A day before his scheduled release date, Paralympic hero turned culpable homicide convict Oscar Pistorius was removed from prison in Pretoria under the cover of darkness. On Valentine’s Day 2013, he shot his partner Reeva Steenkamp dead at his home. Pistorius testified that he woke up in the middle of the night and heard noises coming from the bathroom. Instead of presuming that his girlfriend, who was no longer by his side, was using the bathroom, Pistorius claimed that he decided there must be an intruder, picked up the gun and delivered four deadly bullets through the door. Of course, the South African judicial system thought this was a likely tale, and that five years, which turned out to be twelve months, would be a suitable prison sentence.
As Criminal Law expert William Booth has claimed: ‘You don’t have to be a fantastic lawyer’ to view Pistorius’s actions as murder.
Pistorius was not treated like an ordinary suspect, or an ordinary inmate. His trial was stalked not just by the increasingly restricted South African media, but by the international media, too. He was South Africa’s Olympic hero, and he had money. Lots of money. The mansion in which he will serve the rest of his sentence on “house arrest” has three floors, a swimming pool, and is situated in an “old money” suburb, where properties often sell for around 20 million Rand (£1 million). During Pistorius’s relatively brief stint in prison, he resided in the hospital ward – separated from the rest of the prison where fatal assaults are common and fear is part of the everyday experience for staff and inmates. South Africa also has one of the highest population to inmate ratios in the world. It is clear that the paralympian’s treatment was the product of discrimination at the least, blunt corruption at worst: few other inmates are able to evade prison life so easily. And so Pistorius’s twelve-month sentence begins to look more and more like something given just to tick the ‘justice’ box, as a result of forces acting to his favour within the South African judicial system.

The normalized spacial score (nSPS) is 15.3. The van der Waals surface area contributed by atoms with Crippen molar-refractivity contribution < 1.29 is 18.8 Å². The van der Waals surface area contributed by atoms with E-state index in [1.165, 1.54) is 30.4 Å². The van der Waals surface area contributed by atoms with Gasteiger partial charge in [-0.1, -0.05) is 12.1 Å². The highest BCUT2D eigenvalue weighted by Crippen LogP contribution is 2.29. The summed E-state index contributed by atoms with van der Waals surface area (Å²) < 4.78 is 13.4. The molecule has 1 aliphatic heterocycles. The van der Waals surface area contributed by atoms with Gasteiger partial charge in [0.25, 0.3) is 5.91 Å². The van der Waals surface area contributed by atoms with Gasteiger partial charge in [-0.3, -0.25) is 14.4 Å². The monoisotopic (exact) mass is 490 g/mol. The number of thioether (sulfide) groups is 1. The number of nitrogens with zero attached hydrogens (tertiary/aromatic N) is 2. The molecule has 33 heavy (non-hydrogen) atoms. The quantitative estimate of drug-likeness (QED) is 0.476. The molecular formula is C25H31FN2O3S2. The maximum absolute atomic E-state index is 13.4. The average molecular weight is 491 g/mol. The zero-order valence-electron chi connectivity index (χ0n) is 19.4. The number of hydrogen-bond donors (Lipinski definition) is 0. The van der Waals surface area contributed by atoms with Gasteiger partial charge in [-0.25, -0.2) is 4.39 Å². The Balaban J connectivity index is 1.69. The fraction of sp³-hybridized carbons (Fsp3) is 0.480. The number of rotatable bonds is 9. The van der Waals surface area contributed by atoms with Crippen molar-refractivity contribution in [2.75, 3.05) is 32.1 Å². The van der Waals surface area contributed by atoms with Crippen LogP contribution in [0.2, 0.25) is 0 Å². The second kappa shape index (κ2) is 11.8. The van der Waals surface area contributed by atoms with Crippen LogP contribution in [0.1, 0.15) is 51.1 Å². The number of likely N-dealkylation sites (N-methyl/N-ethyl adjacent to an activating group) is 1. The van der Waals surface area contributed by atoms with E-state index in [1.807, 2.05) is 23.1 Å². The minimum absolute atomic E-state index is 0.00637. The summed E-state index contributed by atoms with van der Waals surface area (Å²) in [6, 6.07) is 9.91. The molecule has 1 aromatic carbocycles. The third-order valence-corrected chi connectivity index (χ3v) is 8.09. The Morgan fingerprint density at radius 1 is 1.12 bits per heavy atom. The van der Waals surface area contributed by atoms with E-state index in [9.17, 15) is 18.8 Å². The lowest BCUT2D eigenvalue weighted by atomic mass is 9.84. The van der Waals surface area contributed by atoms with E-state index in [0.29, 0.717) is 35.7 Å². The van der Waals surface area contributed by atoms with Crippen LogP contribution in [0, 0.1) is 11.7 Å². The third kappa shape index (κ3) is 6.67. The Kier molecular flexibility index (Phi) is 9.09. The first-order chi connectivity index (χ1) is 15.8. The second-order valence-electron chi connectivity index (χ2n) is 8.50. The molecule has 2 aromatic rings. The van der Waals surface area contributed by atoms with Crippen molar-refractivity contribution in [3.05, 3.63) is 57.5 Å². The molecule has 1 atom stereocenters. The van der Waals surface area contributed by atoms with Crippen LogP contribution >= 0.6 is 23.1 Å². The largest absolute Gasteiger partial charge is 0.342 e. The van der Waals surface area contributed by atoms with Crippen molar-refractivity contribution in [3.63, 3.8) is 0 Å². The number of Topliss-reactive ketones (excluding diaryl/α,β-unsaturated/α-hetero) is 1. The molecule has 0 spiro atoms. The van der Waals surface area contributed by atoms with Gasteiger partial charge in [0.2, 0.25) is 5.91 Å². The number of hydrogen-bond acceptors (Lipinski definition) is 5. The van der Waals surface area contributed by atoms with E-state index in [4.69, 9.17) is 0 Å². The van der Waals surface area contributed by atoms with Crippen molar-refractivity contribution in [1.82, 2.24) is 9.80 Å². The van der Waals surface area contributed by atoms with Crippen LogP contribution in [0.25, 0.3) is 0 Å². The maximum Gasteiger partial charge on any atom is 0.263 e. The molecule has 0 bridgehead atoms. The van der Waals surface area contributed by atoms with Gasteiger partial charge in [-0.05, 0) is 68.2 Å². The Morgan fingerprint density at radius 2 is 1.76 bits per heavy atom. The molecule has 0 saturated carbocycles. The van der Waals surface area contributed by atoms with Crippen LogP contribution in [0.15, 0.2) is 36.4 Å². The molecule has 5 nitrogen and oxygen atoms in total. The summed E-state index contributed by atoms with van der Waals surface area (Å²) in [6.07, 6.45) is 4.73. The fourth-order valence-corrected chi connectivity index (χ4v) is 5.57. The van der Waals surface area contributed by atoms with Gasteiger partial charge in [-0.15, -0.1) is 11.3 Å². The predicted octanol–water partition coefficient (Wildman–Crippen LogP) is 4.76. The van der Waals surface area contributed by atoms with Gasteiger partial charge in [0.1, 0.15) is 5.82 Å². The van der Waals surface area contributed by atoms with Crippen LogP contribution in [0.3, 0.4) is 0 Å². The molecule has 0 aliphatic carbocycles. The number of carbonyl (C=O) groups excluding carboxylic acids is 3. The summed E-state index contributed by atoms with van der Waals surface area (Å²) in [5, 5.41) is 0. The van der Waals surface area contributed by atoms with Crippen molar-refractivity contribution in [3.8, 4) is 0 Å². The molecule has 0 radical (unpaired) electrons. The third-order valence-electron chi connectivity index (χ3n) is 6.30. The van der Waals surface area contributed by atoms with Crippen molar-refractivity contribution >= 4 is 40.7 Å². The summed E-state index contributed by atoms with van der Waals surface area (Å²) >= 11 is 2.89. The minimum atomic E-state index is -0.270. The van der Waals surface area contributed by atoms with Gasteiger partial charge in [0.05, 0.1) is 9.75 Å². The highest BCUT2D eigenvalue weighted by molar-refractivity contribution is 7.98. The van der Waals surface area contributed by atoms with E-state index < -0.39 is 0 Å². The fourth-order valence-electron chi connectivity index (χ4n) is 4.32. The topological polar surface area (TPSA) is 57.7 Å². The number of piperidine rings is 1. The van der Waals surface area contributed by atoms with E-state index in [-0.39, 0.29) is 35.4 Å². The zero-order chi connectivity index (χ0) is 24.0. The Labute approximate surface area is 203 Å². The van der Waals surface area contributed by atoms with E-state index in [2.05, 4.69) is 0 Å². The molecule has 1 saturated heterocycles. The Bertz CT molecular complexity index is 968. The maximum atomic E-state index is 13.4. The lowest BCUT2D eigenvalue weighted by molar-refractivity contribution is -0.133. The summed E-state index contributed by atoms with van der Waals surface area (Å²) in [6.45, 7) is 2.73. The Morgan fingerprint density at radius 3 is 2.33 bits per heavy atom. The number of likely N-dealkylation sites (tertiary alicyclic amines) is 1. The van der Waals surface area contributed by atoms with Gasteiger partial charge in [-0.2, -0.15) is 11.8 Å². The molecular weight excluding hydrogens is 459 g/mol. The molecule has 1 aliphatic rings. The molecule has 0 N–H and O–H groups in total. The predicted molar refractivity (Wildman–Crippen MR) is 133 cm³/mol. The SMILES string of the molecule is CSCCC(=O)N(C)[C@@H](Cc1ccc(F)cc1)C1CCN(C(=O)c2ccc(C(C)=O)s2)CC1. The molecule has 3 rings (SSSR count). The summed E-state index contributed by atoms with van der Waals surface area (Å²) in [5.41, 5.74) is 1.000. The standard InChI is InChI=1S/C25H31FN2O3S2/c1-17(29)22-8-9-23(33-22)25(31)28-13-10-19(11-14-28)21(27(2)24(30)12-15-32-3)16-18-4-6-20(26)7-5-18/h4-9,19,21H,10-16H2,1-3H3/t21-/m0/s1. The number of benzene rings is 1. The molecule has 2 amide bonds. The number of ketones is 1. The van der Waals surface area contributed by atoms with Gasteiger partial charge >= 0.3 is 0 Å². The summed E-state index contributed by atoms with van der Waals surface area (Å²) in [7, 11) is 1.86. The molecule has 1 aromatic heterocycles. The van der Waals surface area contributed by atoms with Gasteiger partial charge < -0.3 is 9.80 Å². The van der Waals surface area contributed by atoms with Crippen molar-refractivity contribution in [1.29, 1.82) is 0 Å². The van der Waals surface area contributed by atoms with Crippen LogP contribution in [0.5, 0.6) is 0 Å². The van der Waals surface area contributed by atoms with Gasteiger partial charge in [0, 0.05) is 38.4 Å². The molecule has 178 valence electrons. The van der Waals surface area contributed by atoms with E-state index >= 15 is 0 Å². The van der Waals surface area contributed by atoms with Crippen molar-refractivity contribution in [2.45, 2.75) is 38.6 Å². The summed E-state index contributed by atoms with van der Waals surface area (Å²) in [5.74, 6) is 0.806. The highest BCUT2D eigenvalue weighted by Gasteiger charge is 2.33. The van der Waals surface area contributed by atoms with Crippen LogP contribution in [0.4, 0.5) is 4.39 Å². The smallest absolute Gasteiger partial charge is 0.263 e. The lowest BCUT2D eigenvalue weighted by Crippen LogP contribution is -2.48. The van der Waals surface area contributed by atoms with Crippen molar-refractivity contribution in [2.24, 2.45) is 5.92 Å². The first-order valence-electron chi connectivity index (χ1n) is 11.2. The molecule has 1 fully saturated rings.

Corruption in South Africa is as widespread as the violence and paranoia which fills its prisons. Corrupt relationships and outright bribery have been uncovered in the South African political systems many times in recent years. The Pistorius case itself has involved several counts of evidence given by police which were then deemed impossible: Detective Botha, for example, testified that witnesses had heard screaming on the night of Steenkamp’s death, only to later admit that these witnesses were half a kilometre away.
But most of the fiddling undertaken within courts is of the perfectly legal kind, both in South Africa and in the UK. The best lawyers are naturally accessible only to the rich. In South Africa, poverty in the extreme is very real and visible. There is no chance for poor suspects to access legal professionals with skills to rival the rich. In our own country, with Legal Aid now gone for all but a tiny proportion of people, the justice-inhibiting gulf between the haves and the have-nots is only going to grow. Police forces within the UK can theoretically compete for funds with arrests; allegedly, journalists, such as those from the News of the World before 2011, can buy information from the police. All of these types of manipulation are the product of financial relations themselves. We cannot merely criticise South Africa: where there is money, there is power, and where there is power, there is always the potential for corruption. If the Jimmy Savile and Operation Yewtree cases taught the UK anything, it is surely that nobody should ever be allowed to reign above the law.